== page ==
The NHL put on its annual skills competition in San Jose on Friday, but not everybody got to see one of the most impressive performances of the night.
However, Coyne Schofield was the only one to participate in an official capacity, replacing Colorado Avalanche center Nathan MacKinnon in the fastest skater event. MacKinnon was reportedly out with a bruised foot.
Before the start of the premier passer event, a showcase for skill in directing pucks to hockey player standups, mini nets and light-up targets, Decker let the SAP Center crowd know how it’s done.
It was thought initially that the two-time Olympian finished the competition in 1:06 and that the NHL did not clock her demonstration, rendering her time unofficial. Her performance was not televised, but it was documented on social media.
BRIANNA DECKER IS A GODDESS— Abby @ all star (@ArrowsandDemons) January 26, 2019
Here’s her absolutely KILLING it!!! #NHLAllStar pic.twitter.com/e4Z8povq85
With a time of 1:09.088, the NHL officially recognized the Oilers’ Leon Draisaitl as the winner of the eight-player event. It was later determined that the league did clock Decker, and that she just missed Draisaitl’s time.
NHL did check Brianna Decker’s time. Was around 1:12-13 — still outstanding in a very hard event. Wanted to “do the right thing” if she did win. Decker, Kendall Coyne-Schofield, Rebecca Johnston and Renata Fast will be recognized tonight.— Elliotte Friedman (@FriedgeHNIC) January 27, 2019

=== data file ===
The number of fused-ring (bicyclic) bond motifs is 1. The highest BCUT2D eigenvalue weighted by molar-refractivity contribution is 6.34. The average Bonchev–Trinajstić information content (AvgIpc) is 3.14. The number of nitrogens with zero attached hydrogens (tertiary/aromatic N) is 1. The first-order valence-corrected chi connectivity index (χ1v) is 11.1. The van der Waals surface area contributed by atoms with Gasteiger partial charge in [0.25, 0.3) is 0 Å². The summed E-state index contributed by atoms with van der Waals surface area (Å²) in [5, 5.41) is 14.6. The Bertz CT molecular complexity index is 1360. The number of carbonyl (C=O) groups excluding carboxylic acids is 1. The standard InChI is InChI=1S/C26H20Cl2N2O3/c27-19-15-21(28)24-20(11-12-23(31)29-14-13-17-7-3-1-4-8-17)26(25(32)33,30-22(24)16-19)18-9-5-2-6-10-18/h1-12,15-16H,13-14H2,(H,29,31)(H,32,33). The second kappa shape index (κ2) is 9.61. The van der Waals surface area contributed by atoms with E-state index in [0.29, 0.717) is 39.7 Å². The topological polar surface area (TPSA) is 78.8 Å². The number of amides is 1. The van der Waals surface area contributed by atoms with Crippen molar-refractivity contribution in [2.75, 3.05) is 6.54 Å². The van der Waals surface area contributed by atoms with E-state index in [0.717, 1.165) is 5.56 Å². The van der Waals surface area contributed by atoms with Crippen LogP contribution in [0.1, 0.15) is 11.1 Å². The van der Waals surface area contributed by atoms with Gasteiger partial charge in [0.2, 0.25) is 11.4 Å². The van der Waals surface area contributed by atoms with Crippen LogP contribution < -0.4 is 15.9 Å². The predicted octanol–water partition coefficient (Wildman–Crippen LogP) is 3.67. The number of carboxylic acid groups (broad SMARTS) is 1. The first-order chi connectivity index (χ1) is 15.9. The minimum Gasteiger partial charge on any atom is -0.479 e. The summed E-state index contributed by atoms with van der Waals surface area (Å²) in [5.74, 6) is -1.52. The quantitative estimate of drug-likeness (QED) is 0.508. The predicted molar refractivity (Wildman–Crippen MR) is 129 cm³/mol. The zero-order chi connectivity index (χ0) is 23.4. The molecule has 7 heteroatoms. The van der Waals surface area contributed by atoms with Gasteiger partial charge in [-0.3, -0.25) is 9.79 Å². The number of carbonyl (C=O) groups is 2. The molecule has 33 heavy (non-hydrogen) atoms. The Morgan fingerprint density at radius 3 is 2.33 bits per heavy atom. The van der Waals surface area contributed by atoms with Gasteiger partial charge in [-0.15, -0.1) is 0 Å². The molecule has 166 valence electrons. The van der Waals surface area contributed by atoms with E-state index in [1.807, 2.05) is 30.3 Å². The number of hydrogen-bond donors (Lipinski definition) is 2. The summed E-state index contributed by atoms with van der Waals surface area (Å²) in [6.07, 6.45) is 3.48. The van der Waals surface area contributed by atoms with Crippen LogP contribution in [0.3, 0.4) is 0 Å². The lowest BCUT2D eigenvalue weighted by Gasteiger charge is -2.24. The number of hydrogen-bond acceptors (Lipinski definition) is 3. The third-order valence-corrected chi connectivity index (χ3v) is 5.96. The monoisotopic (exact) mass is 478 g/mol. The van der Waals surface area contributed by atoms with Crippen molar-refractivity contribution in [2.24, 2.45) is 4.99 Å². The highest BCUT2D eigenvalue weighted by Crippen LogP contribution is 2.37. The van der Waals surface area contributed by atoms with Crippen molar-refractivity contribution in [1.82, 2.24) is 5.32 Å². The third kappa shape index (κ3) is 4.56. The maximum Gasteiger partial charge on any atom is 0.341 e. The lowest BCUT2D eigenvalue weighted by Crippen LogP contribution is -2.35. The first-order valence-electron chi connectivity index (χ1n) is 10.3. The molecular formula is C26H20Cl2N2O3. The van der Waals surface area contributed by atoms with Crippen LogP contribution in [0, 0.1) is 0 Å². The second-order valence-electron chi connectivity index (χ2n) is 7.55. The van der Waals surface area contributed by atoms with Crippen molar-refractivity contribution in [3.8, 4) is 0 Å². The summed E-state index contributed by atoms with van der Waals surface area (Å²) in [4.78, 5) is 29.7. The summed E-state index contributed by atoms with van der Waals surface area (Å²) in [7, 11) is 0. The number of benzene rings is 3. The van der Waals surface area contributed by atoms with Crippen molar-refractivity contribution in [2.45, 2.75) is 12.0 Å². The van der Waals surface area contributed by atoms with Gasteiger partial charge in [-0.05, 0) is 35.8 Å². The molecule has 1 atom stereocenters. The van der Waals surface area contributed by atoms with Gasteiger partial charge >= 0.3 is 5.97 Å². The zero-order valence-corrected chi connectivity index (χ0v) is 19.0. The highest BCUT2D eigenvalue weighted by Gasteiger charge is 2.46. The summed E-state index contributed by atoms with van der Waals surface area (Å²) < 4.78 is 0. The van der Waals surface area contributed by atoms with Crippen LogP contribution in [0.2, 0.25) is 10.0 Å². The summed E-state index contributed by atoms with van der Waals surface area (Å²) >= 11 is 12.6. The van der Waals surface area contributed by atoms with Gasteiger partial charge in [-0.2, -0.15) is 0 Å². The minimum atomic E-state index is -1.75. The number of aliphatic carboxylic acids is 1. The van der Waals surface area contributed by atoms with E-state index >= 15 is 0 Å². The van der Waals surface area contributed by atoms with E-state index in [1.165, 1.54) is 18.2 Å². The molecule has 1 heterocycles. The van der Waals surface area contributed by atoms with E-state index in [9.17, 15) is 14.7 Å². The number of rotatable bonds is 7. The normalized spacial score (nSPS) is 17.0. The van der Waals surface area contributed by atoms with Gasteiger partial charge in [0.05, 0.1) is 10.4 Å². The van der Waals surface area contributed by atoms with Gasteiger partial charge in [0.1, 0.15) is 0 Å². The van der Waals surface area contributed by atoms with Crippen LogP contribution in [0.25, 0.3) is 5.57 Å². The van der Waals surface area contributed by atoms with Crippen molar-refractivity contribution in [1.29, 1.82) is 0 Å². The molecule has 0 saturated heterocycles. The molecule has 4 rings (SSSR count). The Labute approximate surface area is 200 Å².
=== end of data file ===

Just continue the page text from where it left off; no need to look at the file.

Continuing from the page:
“[San Jose’s Erik] Karlsson went after me, so I was like, ‘Okay, I think I might have beaten him,’ but I didn’t know how long it took me. I was just casually going through the demo,” Decker said afterward, per The Hockey News' Matt Larkin.
Draisaitl, along with other winners of the night’s events, earned $25,000 for his efforts. That meant that even though Decker beat Draisaitl’s time by three seconds, she was going home empty-handed by virtue of just demonstrating how to perform the event. A hashtag was soon born, encouraging the NHL to #PayDecker.
CCM, the hockey equipment manufacturer that sponsors Decker, stepped up to pay her the same $25,000 awarded to Draisaitl, for posting the best time. The company tweeted “We’re gonna #PayDecker” along with a statement Saturday afternoon.
“Sincerely thankful @CCMHockey,” Decker tweeted. “You have been nothing but 1st class the last 5 years I have been a part of your family! Thank you for supporting the men’s and women’s game equally!
#NHLAllStar #MadeofHockey #Hockeyisforeveryone”
The NHL announced during Saturday night’s All-Star Game that it would donate $25,000 to the charity or hockey program of Decker’s and Coyne Schofield’s choice, as well as the two other women who participated in the skills competition, Renata Fast and Rebecca Johnston.